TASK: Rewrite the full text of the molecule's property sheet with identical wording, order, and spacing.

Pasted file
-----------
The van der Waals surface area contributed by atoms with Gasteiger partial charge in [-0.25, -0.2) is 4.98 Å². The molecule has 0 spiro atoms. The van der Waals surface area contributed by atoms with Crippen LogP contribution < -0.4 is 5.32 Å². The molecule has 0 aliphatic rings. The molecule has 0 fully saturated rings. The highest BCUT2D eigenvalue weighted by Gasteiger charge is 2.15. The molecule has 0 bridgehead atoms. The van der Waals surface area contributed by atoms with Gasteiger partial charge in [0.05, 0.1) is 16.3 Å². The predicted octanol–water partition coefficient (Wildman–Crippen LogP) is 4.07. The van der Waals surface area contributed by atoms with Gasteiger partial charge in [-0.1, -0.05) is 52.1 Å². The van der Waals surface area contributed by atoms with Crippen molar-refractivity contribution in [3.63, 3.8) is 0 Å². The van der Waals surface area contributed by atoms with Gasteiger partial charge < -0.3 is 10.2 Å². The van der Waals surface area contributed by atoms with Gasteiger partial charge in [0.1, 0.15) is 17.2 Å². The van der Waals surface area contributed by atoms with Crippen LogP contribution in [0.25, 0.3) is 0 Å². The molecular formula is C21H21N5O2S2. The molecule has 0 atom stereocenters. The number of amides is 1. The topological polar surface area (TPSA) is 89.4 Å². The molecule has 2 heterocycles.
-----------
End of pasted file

The van der Waals surface area contributed by atoms with Gasteiger partial charge in [-0.25, -0.2) is 4.98 Å². The molecule has 0 spiro atoms. The van der Waals surface area contributed by atoms with Crippen LogP contribution < -0.4 is 5.32 Å². The molecule has 0 aliphatic rings. The molecule has 0 fully saturated rings. The highest BCUT2D eigenvalue weighted by Gasteiger charge is 2.15. The molecule has 0 bridgehead atoms. The van der Waals surface area contributed by atoms with Gasteiger partial charge in [0.05, 0.1) is 16.3 Å². The predicted octanol–water partition coefficient (Wildman–Crippen LogP) is 4.07. The van der Waals surface area contributed by atoms with Gasteiger partial charge in [-0.1, -0.05) is 52.1 Å². The van der Waals surface area contributed by atoms with Crippen molar-refractivity contribution in [3.63, 3.8) is 0 Å². The van der Waals surface area contributed by atoms with Gasteiger partial charge < -0.3 is 10.2 Å². The van der Waals surface area contributed by atoms with Gasteiger partial charge in [0.1, 0.15) is 17.2 Å². The van der Waals surface area contributed by atoms with Crippen LogP contribution in [0.25, 0.3) is 0 Å². The molecular formula is C21H21N5O2S2. The molecule has 0 atom stereocenters. The number of amides is 1. The topological polar surface area (TPSA) is 89.4 Å². The molecule has 2 heterocycles.